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Saturday, 7 December 2013

Masterpieces of Chinese Painting 700-1900 @ V&A

I am officially on Christmas break! Finally! The last couple of weeks have been strange, because although i didn't have any classes, or costume work, I still had an essay to write. But after handing that in yesterday morning, my first term of second year at LCF was completely finished. And that meant I was free to get started on my super long list of exhibitions that I need to see this month! So many fantastic things are on in London this December!

First off, the V&A. I've been neglecting my membership recently so yesterday was the perfect opportunity to have a look at the wonderful exhibitions they are running - 'Chinese Painting' and 'Pearls'. In this post, i'll share my favourite pieces from 'Chinese Painting', and i'll write about 'Pearls' at a later date...

V&A hosts a wonderfully varied programme of large-scale exhibitions, which is great. I had never encountered Chinese painting before and since working with Meg Andrews, an antique textile dealer with an interest in Chinese textiles, I have been keen to discover the world of art outside Western culture. I've realised recently how close-minded we often are in the Western world when it comes to costume history - there is so much more out there to be discovered! It is not all about corsets and petticoats!!!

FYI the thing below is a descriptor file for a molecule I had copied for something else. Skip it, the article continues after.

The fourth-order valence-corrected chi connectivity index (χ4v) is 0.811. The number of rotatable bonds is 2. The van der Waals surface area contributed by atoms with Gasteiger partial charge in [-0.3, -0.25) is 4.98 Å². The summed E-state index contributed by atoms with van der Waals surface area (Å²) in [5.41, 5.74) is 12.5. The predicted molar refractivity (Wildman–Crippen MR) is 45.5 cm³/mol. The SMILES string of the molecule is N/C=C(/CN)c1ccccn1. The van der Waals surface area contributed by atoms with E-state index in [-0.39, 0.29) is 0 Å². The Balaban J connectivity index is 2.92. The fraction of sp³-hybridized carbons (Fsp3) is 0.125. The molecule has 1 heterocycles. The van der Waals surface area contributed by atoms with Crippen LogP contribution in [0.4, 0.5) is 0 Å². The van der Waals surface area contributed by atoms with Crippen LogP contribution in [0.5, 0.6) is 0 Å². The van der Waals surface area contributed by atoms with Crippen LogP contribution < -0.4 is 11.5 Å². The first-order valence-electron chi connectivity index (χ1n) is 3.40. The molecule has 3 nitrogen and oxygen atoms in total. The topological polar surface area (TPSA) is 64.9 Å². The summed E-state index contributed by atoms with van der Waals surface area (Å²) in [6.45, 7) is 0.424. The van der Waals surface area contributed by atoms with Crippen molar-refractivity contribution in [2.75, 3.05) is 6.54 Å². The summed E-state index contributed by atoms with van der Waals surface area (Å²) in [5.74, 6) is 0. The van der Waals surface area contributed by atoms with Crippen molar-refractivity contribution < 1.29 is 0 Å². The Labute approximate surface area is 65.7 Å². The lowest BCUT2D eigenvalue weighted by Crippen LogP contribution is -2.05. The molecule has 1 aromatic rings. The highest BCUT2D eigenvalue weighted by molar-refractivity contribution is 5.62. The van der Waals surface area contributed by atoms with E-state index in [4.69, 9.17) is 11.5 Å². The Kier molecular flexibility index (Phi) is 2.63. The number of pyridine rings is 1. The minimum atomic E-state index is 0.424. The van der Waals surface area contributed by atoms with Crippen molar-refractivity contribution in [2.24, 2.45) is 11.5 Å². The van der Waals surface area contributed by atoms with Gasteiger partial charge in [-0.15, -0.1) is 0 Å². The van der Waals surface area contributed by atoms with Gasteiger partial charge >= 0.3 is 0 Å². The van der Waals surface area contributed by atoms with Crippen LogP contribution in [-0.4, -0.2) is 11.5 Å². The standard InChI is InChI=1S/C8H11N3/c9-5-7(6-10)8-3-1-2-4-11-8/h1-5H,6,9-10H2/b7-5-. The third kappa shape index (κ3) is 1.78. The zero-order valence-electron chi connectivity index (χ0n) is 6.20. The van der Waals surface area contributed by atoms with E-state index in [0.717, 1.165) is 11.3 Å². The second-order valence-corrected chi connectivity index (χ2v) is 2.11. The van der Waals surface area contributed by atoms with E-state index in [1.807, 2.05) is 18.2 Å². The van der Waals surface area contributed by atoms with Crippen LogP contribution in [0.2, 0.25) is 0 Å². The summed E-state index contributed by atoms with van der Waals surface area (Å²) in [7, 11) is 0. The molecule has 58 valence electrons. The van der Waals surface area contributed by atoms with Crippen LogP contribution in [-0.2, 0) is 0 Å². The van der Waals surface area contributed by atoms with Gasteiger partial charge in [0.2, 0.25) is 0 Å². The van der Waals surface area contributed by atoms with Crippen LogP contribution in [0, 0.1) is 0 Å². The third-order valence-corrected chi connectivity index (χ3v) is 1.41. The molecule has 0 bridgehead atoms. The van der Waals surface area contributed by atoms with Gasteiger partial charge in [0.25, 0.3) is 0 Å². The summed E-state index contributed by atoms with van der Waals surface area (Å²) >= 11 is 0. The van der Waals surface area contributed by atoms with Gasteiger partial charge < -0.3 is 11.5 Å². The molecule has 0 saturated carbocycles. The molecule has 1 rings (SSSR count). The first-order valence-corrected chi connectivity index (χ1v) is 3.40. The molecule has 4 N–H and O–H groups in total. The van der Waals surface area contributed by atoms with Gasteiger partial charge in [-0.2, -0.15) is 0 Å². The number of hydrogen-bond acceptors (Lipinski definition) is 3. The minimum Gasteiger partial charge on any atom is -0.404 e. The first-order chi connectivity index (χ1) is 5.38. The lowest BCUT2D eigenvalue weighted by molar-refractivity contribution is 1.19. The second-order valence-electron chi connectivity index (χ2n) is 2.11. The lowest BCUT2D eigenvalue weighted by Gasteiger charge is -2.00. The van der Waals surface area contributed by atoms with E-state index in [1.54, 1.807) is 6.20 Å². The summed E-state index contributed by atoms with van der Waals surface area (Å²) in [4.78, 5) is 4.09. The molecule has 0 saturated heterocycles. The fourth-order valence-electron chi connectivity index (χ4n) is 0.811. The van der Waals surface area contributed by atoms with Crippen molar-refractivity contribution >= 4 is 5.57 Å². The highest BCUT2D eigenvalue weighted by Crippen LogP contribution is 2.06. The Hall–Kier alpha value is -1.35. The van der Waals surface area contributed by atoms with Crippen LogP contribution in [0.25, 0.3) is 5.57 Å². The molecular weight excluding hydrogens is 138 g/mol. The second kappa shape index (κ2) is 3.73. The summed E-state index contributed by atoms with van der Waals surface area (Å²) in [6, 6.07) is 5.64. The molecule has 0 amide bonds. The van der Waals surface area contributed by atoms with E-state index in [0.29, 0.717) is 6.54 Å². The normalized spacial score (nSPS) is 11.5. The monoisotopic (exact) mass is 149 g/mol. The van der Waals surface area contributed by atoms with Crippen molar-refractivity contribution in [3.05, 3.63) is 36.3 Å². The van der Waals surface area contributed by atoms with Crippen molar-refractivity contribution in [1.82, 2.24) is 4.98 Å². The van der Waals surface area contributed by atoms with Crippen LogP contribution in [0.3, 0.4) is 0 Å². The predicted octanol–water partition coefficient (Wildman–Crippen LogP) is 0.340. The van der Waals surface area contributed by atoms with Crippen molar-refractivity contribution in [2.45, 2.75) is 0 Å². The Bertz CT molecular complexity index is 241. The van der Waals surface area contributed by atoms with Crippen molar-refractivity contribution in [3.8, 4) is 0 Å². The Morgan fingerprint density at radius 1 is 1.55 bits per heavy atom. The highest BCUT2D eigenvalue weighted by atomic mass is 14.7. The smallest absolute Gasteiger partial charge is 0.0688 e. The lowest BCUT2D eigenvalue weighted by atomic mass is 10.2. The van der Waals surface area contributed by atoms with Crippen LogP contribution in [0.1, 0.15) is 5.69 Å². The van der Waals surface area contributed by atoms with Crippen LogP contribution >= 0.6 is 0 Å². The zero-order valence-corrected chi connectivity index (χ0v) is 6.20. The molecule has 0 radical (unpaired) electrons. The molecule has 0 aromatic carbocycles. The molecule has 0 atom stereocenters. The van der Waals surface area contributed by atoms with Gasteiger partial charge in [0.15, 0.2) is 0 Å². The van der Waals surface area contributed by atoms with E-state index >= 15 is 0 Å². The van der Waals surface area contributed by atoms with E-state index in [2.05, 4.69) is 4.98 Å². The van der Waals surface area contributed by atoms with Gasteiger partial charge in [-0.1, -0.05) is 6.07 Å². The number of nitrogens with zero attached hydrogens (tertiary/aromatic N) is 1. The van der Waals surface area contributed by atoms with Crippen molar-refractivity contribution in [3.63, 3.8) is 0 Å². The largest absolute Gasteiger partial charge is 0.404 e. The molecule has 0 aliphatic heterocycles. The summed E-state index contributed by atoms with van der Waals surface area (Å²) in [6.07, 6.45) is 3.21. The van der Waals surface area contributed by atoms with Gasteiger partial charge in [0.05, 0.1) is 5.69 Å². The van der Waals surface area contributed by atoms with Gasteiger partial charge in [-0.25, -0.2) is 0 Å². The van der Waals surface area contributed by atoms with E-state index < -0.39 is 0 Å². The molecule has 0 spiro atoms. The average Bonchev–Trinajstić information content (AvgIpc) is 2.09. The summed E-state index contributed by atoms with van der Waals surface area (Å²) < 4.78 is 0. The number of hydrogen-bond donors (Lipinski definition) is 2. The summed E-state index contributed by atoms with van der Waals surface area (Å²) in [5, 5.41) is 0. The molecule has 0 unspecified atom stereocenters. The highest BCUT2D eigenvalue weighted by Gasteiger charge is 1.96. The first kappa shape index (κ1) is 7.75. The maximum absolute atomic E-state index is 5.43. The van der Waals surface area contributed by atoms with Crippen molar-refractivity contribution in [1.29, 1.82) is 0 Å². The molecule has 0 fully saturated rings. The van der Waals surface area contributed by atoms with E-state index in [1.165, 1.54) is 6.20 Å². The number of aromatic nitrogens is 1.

'Masterpieces of Chinese Painting' opens with an introduction to the technique, with a video demonstration. Two brushes are used at the same time, to create colour washes over a black ink outline. The colour is built up layer by layer until the right tone is achieved. Then everything is outlined again and any details added.

'Court Ladies Preparing Newly Woven Silk' 1101-25, attributed to Emperor Huizong (MFA, Boston):




I really like the really thin ink outline that is used here - and all the detail put into recreating the dazzlingly beautiful silk textile patterns. Interestingly, many aspects of Chinese painting point to silk painting originating from embroidery. The frame used to stretch silk closely resembles an embroidery frame, and both crafts are called 'hui' in Chinese.

"High-minded artists painted only when inspired, therefore their works are treasured during the succeeding generations."  - Tu Long, 1592

The vibrant colours of the costumes against a brown background is stunning. Incredible attention to detail was paid to depicting the valued costumes of court ladies and men, and in many examples in the exhibition, a landscape may be painted in greys and blacks, but the costumes will still be vibrantly coloured.

The delicate and crisp draping of the robes is also captured in detail by each artist. The highlighting of dress in a scene serves to tell the viewer about the characters, but also show off the skill of the painter!

Detail of 'Court Ladies in the Inner Palace' by Du Jin (1465-1509):


The delicate and crisp draping of the robes is captured in detail by each artist. Dress is often given prominence in a scene, telling the viewer about the characters and also about the skill of the painter.

I would really recommend this exhibition to anyone looking for an introduction to Chinese painting, and a very particular style of illustration. It has definitely inspired me to do more drawing, especially observational drawings of new types of costume.

'Masterpieces of Chinese Painting 700–1900' runs until 19 January 2014 at the Victoria & Albert Museum, London. For more information, click here.

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